On the eve of the famed Gion Festival, one of the event's decorated floats went on display in Tokyo on June 20-21, the first showing of a large float from Kyoto in the nation's capital in 60 years.
Ofune Hoko, a replica of the historic namesake float that is in the shape of a ship, was displayed at the Roppongi Hills Arena in Tokyo’s Minato Ward at an event to promote Kyoto tourism.
The float, 7.47 meters long, 6.35 meters high and weighing about 12 tons, is among those paraded during the Gion Festival, renowned as one of Japan's three most famous festivals, which runs through the month of July.
“People who see the float must be awestruck,” said Nobusuke Kimura, 45, director of the Shijocho Ofune Hoko preservation society in Kyoto. “I am hoping that many people will become familiar with Ofune Hoko.”
The original float was destroyed by fire in 1864, three years before the Edo Period (1603-1867) came to a close.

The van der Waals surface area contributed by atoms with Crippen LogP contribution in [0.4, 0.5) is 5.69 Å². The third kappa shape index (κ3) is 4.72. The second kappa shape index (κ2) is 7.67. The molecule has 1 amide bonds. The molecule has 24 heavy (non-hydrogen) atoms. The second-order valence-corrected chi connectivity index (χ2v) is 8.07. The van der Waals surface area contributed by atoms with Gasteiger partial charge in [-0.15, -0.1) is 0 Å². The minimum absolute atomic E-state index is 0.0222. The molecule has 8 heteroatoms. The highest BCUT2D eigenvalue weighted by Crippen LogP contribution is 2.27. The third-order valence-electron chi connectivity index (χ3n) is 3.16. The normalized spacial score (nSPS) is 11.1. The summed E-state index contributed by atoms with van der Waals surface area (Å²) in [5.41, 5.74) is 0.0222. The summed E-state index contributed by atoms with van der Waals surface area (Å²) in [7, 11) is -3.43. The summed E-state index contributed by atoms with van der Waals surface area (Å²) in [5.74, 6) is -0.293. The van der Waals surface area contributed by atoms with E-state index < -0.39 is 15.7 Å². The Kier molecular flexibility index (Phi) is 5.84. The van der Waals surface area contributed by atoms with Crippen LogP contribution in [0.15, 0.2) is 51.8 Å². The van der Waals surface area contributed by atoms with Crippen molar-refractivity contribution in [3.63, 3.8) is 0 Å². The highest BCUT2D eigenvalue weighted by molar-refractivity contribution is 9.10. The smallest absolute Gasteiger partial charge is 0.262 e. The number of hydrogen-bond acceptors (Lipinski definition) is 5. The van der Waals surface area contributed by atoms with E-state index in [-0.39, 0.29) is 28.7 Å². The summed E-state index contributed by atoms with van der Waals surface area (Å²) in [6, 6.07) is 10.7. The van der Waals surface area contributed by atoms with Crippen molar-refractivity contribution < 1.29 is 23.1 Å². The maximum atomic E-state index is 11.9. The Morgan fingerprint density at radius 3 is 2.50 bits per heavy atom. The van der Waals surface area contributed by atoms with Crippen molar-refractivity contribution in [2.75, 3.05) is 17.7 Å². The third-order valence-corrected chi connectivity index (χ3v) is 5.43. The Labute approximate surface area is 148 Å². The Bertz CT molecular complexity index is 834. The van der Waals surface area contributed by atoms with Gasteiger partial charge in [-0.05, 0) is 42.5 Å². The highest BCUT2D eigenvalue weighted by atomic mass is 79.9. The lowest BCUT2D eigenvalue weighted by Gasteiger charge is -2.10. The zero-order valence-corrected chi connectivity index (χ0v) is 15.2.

But a wooden replica was built, and the rebuilt version joined the midsummer festival last year for the first time in 150 years.
Craftsmen began work in Tokyo on June 18 to put together parts and components of the float after the structure was dismantled and transported from Kyoto. The work to reassemble it, done without the use of nails, was completed on June 20.
The Roppongi Hills show was accompanied by the performance of festival music by musical accompanists aboard the float and a dance by “maiko,” or apprentice geisha, on a stage set next to it.
In a previous exhibition, Tsuki Hoko float from Kyoto was displayed near JR Tokyo Station in 1955 after it was assembled there.
A large float was last erected outside Kyoto Prefecture at the 1970 World Expo in Suita, Osaka Prefecture.